by Jim Bruns
St. Clair, Missouri, USA
Frank was a high school boxing and math teacher while I was in grade school during World War II. He lived across the street, and was one of those rare individuals who never tire of listening to endless questions from neighborhood kids.
Frank could have doubled for Douglas Fairbanks, Jr., and it wasn’t long before he unwittingly became my mentor. He taught me to play chess, fence and directed my reading, religious and music interests. There was nothing off limits in our discussions. He showed genuine pleasure as he shared his time with me. The only time he could not be disturbed was late evenings, while he cranked out what I knew must be the Great American Novel. It turned out he supplemented the family income by writing pulp fiction from plot cards at the rate of three manuscripts per month.
Frank’s wife Cee was also a great influence. She had retained a mysterious beauty from her younger days when they had a Vaudeville dance act. Stories of their days on stage entranced me. Photo albums allowed me a peek into their past. They beamed with pride as I read yellowed play bills announcing their act on the same bill as Eddy Foy. They were inseparable, or so it seemed.
I left home and entered the business world fortified with Frank and Cee’s influence. Then I learned from my family that Cee had passed away. By then, I had found my own true love, and was creating my own experiences to share with kids in my neighborhood.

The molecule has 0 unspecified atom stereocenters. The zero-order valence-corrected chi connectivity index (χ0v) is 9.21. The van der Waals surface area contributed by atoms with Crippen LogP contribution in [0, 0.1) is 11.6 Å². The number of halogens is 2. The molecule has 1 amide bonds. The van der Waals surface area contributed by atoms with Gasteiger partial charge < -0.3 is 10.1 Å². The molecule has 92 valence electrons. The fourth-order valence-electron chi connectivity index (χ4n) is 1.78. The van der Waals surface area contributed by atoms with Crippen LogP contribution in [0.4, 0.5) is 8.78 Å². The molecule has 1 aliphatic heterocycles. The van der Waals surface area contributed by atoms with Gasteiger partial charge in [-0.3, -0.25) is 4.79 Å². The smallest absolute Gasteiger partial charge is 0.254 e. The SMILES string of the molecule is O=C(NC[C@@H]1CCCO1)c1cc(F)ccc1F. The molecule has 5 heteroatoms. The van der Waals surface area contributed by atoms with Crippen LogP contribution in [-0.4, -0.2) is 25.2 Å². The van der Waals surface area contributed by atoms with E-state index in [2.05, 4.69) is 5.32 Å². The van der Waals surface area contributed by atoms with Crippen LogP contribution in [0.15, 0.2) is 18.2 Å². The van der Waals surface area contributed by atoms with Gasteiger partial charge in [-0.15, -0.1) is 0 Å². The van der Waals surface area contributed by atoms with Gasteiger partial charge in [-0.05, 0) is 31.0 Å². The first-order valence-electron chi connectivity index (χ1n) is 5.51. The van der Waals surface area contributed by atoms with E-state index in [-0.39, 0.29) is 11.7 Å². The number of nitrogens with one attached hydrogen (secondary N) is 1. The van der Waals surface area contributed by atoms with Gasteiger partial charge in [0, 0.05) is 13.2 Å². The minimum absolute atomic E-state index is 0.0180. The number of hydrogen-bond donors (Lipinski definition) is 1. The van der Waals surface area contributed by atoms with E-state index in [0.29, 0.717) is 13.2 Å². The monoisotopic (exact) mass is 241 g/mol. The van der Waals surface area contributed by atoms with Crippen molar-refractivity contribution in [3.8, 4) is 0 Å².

On my next trip home I hurried to find out why Frank hadn’t answered my letters of condolence. He came to the door a haggard, unhappy man. He neither invited me in nor talked with me. Though hurting for him, I turned and left. He became a recluse after Cee’s death, and lived another 20 years in that condition.
Two years ago, I lost my beloved of 38 years to cancer. Following her death, I understood each day all too well what had happened to Frank. I watched myself turn friends away. I saw myself doing just what he had done, and realized I could be engulfed in this grief for my next 20 years. With this understanding, I chose once again to learn from Frank.
Rather than becoming a recluse, I began to slowly and painfully rebuild an existence for myself that would enable me to re-enter society. At the ripe old age of 65, I am once again engaged, to a wonderful woman.
Knowing of Frank’s last years hasn’t diminished his stature one bit in my eyes. While I respect and understand the devotion my friend had for his beloved, mentors may teach by showing us how NOT to do something. Frank, I thank you for this last lesson.